Archive for 2016

House prices exceeded the 2006 housing bubble peak in 2016, but when adjusted for inflation, house prices may never reach that benchmark.

The NASDAQ recently surpassed the tech bubble high from 2000. Anyone who bought the index in March of 2000 could finally sell their holdings without losing money. While some investors cheer this victory, those investors who didn't take a loss received dollars back from the trade that retained significantly less buying power than they held in 2000. In fact, after adjusting for the erosion of buying power, these investors still lost a third or half of their money. Investors in real estate make the same mistake. I recently demonstrated that an investor can sell a house for $100,000 profit and still lose money by ignoring carrying costs, transaction costs, and inflation. Many real estate industry watchers celebrated home price indices reaching their bubble-era peak this year. But like the stock[READ MORE]

California creates more jobs than houses, so people leave the state for cheaper housing.

In the early 1970s, California began restricting new development. At first, it wasn't a problem, but when California voters later passed Proposition 13, they made residential real estate much less desirable than commercial properties because the latter provides both jobs and sales tax revenue, whereas housing barely provides enough revenue to cover the cost of providing services. Municipalities began shunning housing in favor of commercial development, and nimbys joined the chorus, complaining about traffic and the "loss of neighborhood character," whatever that means. The natural advocates for housing are realtors, but since they only make money on resale houses, their advocacy for new construction is tepid at best. Further, many real estate agents actually oppose new developments because restricting supply makes houses more valuable, increasing the size of[READ MORE]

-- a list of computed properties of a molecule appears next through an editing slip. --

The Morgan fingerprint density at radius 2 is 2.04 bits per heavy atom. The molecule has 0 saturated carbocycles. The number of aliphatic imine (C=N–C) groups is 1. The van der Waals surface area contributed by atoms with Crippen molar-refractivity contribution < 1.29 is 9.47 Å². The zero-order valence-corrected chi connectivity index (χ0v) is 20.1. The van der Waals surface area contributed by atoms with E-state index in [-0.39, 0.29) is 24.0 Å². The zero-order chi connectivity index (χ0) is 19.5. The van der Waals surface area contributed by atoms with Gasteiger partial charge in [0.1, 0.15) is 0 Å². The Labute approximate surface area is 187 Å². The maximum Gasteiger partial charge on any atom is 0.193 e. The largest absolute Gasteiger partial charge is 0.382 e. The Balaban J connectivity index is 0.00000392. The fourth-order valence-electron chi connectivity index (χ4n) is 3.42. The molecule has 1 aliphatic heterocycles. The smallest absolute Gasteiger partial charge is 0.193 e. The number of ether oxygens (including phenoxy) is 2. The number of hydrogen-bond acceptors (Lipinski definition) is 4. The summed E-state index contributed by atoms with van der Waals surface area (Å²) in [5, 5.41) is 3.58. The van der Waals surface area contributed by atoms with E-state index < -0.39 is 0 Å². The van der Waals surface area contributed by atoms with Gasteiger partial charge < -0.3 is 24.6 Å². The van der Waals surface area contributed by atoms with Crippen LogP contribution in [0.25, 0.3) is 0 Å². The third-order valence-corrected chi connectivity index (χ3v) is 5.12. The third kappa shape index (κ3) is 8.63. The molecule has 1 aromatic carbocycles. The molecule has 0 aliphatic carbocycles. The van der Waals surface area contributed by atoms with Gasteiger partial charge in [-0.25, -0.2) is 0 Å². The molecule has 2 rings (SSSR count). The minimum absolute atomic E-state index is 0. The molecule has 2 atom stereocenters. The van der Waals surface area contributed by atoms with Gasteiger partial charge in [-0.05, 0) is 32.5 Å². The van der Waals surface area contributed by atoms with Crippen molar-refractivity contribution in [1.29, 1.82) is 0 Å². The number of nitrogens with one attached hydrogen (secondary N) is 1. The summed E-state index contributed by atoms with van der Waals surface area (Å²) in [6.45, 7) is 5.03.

About 25% of potential homebuyers react with foolish urgency, but nearly half respond by either substituting down in quality, delaying their purchase, or canceling it altogether.

The national association of realtors is notorious for spinning data to support a false narrative the instills urgency with potential homebuyers. The minions working for the association routinely seek out data points supporting their narrative even when that narrative doesn't mirror reality -- in fact, the less their narrative reflects reality, the more they work to spin the data. For example, NAr pending home sales data is worthless and misleading. realtors represent themselves as experts on real estate whose advice can be relied upon by market participants. However, realtors care not whether it's truly is a good time to buy or sell because for them, it’s always a good time to generate a commission. This conflict of[READ MORE]

Should everyone really own a house? Are renters so much less a part of their communities that the government must spend billions of dollars subsidizing home ownership? These are important questions. How we answer them will guide how we remake our housing finance system which was destroyed with the collapse of the housing bubble. The current system of government props with the taxpayer insuring more than 80% of the mortgages in the US is not tenable or desirable. Is there a balance between public and private sector appropriate to the housing market?

Overzealous Intervention Dooms the Market

Edward J. Pinto
Those who want government guarantees for mortgages see them as a path to encourage homeownership and market stability, but instead guarantees pose needless risks to homeowners and taxpayers. Government guarantees suffer from three flaws: the inability and unwillingness to price for risk, asset allocation[READ MORE]

Removing the supply of distressed homes created a supply shortage homebuilders responded to by providing more houses, hiring construction workers, and stimulating the economy.

vacant_hinterlands If I understand Keynesian theory properly — which is important to understand federal reserve policy — inflating asset values through low interest rates triggers businesses to expand because borrowing costs are so low, they can make marginal opportunities productive. As businesses expand, they hire more people for their operations. The newly employed create demand for goods and services, stimulating more demand for goods and services, which in turn creates more business demand, puts more people back to work, and so on — a virtuous circle. Unfortunately, during periods of overcapacity, the expansion proceeds slowly because businesses make use of existing labor, property, plant, and equipment rather than creating new[READ MORE]